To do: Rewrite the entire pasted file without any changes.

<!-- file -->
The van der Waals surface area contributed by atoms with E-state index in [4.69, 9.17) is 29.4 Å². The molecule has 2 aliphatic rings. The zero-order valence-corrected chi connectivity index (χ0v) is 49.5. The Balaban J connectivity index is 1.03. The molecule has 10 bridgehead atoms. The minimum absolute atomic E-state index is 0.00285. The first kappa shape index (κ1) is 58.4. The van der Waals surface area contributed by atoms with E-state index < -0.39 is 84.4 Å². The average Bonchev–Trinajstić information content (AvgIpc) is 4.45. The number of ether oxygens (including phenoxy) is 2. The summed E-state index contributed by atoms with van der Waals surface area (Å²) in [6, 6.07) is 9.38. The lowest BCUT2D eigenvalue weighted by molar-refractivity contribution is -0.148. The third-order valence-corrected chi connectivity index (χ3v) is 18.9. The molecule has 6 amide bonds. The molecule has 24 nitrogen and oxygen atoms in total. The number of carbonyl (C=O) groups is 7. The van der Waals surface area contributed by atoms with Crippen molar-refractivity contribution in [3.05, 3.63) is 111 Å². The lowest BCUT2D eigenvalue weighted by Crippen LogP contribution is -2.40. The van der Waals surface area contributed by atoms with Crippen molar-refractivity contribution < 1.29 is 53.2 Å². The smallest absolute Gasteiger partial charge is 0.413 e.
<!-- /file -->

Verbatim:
The van der Waals surface area contributed by atoms with E-state index in [4.69, 9.17) is 29.4 Å². The molecule has 2 aliphatic rings. The zero-order valence-corrected chi connectivity index (χ0v) is 49.5. The Balaban J connectivity index is 1.03. The molecule has 10 bridgehead atoms. The minimum absolute atomic E-state index is 0.00285. The first kappa shape index (κ1) is 58.4. The van der Waals surface area contributed by atoms with E-state index < -0.39 is 84.4 Å². The average Bonchev–Trinajstić information content (AvgIpc) is 4.45. The number of ether oxygens (including phenoxy) is 2. The summed E-state index contributed by atoms with van der Waals surface area (Å²) in [6, 6.07) is 9.38. The lowest BCUT2D eigenvalue weighted by molar-refractivity contribution is -0.148. The third-order valence-corrected chi connectivity index (χ3v) is 18.9. The molecule has 6 amide bonds. The molecule has 24 nitrogen and oxygen atoms in total. The number of carbonyl (C=O) groups is 7. The van der Waals surface area contributed by atoms with Crippen molar-refractivity contribution in [3.05, 3.63) is 111 Å². The lowest BCUT2D eigenvalue weighted by Crippen LogP contribution is -2.40. The van der Waals surface area contributed by atoms with Crippen molar-refractivity contribution < 1.29 is 53.2 Å². The smallest absolute Gasteiger partial charge is 0.413 e.